Trust your calling.” Three simple words spoken to me by one of the retired pastors in our congregation. I don’t know what he sensed in me or why he felt to share this with me this morning, but the did. And he was spot on…

I felt very sick this morning (as in almost wasn’t going to preach for fear of not making it through the sermon). I began the sermon by telling people I was under the weather but would do my best to justice to my text, Matthew 16:13-17 (Who do you say I am?). I bumbled my way through the message. My head was foggy and my stomach upset. But we made it. Just. (Not even more coffee helped)

Much to my surprise I received quite a few comments about how God had spoken to people during the message. They asked why I thought it might be so bad when it was very good. I simply asked people to answer the questions “Who do people say I am?” and “Who do you say I am?” for themselves. I pushed them to consider which question informs which. Straight forward really.

So God spoke. He revealed himself despite my worst efforts. In fact, he speaks most regularly despite my best efforts. So the words, “Trust your calling” were timely. I think what the retired pastor was saying to me was, “Trust your calling. If you are called to preach/teach then when you can’t he can. Trust your calling”. And I must.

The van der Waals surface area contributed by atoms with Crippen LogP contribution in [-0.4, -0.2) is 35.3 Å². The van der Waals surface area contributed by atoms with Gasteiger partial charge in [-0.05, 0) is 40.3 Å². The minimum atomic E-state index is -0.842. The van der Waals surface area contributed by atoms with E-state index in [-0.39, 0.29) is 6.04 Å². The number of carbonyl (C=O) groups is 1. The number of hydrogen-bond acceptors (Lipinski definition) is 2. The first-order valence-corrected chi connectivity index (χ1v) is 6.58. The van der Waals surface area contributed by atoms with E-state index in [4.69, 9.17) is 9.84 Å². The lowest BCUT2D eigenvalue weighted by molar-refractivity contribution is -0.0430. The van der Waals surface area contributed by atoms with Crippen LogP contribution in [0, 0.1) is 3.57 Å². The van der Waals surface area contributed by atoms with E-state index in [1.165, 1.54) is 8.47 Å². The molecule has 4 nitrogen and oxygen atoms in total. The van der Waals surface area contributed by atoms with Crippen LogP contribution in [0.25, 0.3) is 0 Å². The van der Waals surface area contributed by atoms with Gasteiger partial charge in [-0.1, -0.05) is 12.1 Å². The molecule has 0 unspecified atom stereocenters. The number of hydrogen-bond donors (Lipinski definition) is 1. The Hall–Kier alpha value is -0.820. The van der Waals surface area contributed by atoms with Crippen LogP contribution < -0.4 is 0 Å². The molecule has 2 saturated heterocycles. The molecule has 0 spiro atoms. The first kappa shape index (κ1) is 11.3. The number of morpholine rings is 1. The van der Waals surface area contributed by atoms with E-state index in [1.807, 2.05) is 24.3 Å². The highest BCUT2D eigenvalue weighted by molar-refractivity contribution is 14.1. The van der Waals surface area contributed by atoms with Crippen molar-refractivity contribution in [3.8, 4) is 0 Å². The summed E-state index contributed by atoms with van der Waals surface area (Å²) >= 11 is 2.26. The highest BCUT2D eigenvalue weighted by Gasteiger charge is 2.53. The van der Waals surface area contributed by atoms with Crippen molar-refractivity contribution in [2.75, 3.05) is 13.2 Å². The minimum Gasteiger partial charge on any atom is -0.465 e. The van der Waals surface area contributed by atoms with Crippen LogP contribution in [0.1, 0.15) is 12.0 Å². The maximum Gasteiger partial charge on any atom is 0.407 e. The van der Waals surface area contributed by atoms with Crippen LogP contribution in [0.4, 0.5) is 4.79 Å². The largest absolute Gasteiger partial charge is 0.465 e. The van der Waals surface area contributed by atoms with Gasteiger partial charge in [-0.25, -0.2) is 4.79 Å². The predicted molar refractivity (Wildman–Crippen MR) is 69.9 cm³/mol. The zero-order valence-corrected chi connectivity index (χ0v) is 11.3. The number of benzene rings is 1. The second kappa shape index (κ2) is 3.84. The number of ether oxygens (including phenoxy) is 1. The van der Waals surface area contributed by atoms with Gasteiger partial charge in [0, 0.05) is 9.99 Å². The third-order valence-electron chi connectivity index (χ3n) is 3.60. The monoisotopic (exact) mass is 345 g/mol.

The first time I studied in Rome...

On another note, much to my surprise and for reasons I won’t go into now, I re-enrolled in my Masters degree. 20’000 words over the next twelve months. I have a very good supervisor and a topic I have become very interested in. I will be comparing and contrasting the views of N.T. Wright and Douglas Moo in relation to Romans 2:13, “For it is not those who hear the law who are righteous in God’s sight, but it is those who obey the law who will be declared righteous.” I will then look at a pastoral case study and discuss how each interpretation would work itself out in the Christian life. I am pretty excited (and so is my wife!).

Peace be with you this coming week.